Charges against a man arrested in connection with New Zealand's biggest cocaine bust have been withdrawn after new Facebook messages were discovered.

The Crown's application to drop charges against 30-year-old Gonzalo Rivera-Pavon was approved in a hearing at the High Court in Auckland today.

Rivera-Pavon had been charged with possessing and importing a class A drug. The latter carries a maximum sentence of life in prison. He had earlier pleaded not guilty but was on electronic bail under a 24-hour curfew.

He told the Herald outside court: "We are relieved it's all over and we can get on with our lives."

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The diamante-encrusted horse head statue arrived by plane from Mexico. Photo / Jason Oxenham
The diamante-encrusted horse head statue arrived by plane from Mexico. Photo / Jason Oxenham

Rivera-Pavon was arrested in a raid in Christchurch last year.

Two co-accused, fellow Mexican national Augustini Suarez, 44, and American Ronald Cook snr, 56, were arrested in July 2016 after Customs found 35kg of cocaine, with an estimated street value of $14 million, inside a 400kg diamante-encrusted horse head statue that arrived by plane from Mexico.

Charges were dropped after Rivera-Pavon's lawyer, Ron Mansfield, provided fresh evidence in the form of Facebook messages between him and another person allegedly involved in the import of the sculpture to the Crown earlier this week.

Mansfield said the messages corroborated Rivera-Pavon's explanation to police as to how and why he came to be involved and his statement that he had no knowledge of the presence of controlled drugs inside the sculpture.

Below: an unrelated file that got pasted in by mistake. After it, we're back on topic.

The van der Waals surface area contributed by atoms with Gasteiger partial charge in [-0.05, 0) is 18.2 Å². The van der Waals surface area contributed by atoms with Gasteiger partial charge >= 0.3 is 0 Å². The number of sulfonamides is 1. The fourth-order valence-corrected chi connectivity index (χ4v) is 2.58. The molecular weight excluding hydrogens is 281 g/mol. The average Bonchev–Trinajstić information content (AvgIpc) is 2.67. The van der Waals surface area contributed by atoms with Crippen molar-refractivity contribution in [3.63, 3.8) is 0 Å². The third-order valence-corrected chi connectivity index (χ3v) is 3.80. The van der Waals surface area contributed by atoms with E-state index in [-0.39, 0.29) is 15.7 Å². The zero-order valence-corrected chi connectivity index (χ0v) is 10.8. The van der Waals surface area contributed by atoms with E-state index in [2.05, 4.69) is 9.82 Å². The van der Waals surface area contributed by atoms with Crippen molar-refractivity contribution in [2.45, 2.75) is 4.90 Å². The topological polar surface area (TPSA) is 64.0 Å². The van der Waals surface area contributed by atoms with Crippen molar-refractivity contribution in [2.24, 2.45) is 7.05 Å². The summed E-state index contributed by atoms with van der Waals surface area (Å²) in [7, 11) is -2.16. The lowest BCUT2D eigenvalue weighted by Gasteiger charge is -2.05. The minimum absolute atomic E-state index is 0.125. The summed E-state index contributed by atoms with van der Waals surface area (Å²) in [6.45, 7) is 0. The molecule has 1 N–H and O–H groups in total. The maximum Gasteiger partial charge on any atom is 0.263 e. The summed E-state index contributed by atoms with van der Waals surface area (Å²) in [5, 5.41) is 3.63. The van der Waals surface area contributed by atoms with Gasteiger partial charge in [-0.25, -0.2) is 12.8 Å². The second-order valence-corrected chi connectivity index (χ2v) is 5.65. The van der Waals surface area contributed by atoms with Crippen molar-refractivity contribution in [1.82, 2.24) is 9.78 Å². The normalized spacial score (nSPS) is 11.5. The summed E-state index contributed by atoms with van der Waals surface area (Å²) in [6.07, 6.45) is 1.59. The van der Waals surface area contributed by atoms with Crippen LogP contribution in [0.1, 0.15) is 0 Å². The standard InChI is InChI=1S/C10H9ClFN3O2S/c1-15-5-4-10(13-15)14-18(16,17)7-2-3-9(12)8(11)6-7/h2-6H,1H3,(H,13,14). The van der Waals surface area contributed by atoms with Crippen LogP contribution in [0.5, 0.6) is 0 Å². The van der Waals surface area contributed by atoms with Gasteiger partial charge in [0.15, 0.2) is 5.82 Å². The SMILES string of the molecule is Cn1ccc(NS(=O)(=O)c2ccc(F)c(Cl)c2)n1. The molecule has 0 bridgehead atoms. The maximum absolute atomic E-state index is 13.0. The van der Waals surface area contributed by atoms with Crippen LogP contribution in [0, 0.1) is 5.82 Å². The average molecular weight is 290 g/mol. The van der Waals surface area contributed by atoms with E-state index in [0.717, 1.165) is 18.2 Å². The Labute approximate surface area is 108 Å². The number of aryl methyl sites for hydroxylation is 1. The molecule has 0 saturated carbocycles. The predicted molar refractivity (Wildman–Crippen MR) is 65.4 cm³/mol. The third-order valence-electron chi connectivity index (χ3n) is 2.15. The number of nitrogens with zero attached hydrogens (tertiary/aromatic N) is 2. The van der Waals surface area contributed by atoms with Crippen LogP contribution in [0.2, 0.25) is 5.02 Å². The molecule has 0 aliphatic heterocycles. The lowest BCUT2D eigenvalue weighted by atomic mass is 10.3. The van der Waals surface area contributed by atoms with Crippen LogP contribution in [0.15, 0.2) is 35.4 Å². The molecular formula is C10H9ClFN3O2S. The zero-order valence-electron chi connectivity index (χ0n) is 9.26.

Mansfield said outside court: "I don't think he should've been charged but once a decision like that's been made it's often hard to review. It's taken courage from the Crown and from the police to review that decision. We are pleased they have done it. We think it's responsible.

"He is the nicest guy you could meet. He is going to rebuild his life today. Today he gets his bracelet cut off so he can live a normal life. He hasn't been able to do that for a very long time."

Rivera-Pavon set up a Givealittle fundraising page in April asking people to donate money for his legal fees.

"I'm going through a very difficult time in my life. I need your help please," he wrote on Facebook.

In the post Pavon said he moved to New Zealand in 2014 "in search of a better life". He "settled down", got a stable job, made friends and met a partner.

Customs found 35kg of cocaine inside a 400kg diamante-encrusted horse head statue. Photo / Supplied
Customs found 35kg of cocaine inside a 400kg diamante-encrusted horse head statue. Photo / Supplied